Some funny and weird black and white photos from the past.
In meteorology, a virga is rain falling from a cloud that evaporates before reaching the ground. At high altitudes the precipitation falls mainly as ice crystals before melting and finally evaporating. The phenomenon is very common in deserts, where low humidity and high temperatures can cause rain to evaporate shortly after being released by clouds. You might see virga in the U.S. West and above the Canadian Prairies, in the Middle East, Australia and North Africa.
Continue reading Virga – rain that doesn’t reach the ground
Lake Kaindy is located in the south of Kazakhstan, within Kolsai Lakes National Park. The lake is about 400 meters long, reaching depths of nearly 30 meters at its deepest point. Altered by limestone deposits, the water maintains a bluish-green color.
The lake is well known for its scenery, particularly its trunks of submerged Picea schrenkiana trees that rise above the surface of the lake. The area is often referred to as a “sunken forest”. The cold water helps preserve the tree trunks, which are overgrown with algae and various other water plants. In recent years, Lake Kaindy has become a popular international tourist destination. It is considered a natural landmark of Kazakhstan. The lake is also known for ice diving and trout fishing in the winter season.
Continue reading The Sunken Forest of Kaindy Lake in Kazakhstan
Dallol is a cone volcano in the Danakil Depression, northeast of the Erta Ale Range in Ethiopia. It has been formed by the intrusion of basaltic magma into salt deposits and subsequent hydro thermal activity. Eruptions took place in 1926, forming Dallol Volcano. Numerous other eruption craters dot the salt flats nearby. These craters are the lowest known sub aerial volcanic vents in the world, at 45 m (150 ft) or more below sea level. In October 2004 the shallow magma chamber beneath Dallol deflated and fed a magma intrusion southwards beneath the rift. Numerous hot springs are discharging brine and acidic liquid here. Small, widespread, temporary geysers produce cones of salt.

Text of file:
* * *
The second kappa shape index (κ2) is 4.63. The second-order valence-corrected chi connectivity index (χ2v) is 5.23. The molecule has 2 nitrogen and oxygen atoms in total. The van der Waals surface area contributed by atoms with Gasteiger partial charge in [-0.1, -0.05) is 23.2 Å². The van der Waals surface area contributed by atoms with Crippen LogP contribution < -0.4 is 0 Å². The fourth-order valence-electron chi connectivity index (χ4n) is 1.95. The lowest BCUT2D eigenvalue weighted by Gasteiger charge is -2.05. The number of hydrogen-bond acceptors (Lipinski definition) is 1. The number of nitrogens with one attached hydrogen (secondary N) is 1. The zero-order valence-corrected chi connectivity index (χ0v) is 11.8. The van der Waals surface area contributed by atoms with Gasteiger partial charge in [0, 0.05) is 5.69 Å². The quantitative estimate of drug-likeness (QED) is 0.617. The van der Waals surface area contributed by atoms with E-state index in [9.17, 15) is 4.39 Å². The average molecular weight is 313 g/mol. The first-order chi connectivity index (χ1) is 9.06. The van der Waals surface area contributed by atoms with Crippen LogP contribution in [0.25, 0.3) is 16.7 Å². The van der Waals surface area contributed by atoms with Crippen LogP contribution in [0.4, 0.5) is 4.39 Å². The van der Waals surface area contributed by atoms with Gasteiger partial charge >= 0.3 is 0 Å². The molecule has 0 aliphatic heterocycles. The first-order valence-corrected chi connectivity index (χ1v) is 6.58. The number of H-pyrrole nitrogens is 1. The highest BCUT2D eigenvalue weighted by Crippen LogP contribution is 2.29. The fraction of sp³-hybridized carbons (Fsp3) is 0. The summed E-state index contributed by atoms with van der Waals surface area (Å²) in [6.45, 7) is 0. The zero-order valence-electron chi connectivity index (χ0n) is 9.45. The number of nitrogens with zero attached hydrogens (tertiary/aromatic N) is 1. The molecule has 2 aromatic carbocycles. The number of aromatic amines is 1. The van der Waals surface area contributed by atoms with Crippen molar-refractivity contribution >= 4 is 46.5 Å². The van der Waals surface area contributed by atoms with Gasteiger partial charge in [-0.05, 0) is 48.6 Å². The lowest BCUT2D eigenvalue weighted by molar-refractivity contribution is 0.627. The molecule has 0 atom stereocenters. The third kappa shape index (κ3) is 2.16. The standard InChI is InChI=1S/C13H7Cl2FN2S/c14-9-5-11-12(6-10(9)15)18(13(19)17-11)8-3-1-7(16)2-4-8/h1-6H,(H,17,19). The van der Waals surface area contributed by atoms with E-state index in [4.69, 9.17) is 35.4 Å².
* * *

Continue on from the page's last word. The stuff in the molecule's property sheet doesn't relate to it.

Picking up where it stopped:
The term Dallol was coined by the Afar people and means dissolution or disintegration, describing a landscape of green acid ponds and iron oxide, sulfur and salt desert plains. The area resembles the hot springs areas of Yellowstone Park but it is much hotter and its waters are much more acidic.
info source: wikipedia
During the winter, 56% of the Lake Michigan was frozen as temperatures reached negative 23 degrees Fahrenheit. As the frozen lake started melting, water underneath the ice pushed broken pieces of ice against one another and up to the surface transforming the region into a magical wonderland.
Chan Dan Ya – meaning in Mandarin ‘egg-producing cliff’ – is a 20 metres (65 feet) long and six meters (19 feet) high cliff. People of the area have observed for years as the eggs ‘incubate’ in hollow overhangs on the cliff and eventually fall to the ground. Each hollow produces one stone egg every 30 years. Local residents collect the spheres because they believe that the “eggs” would bring them good luck.
The rock formed 500 million years ago during the Cambrian period and the specific section of cliff – part of Mount Gandeng – is made of calcareous rock. Experts say the difference in time it takes for each type of rock to erode has led to the appearance of the “eggs” , which comprise heavy sediment deposits. The “eggs” are what geologists call concretions. If those concretions are harder than the rock around them (as they often are), they’ll eventually wear down the surrounding rock and break free.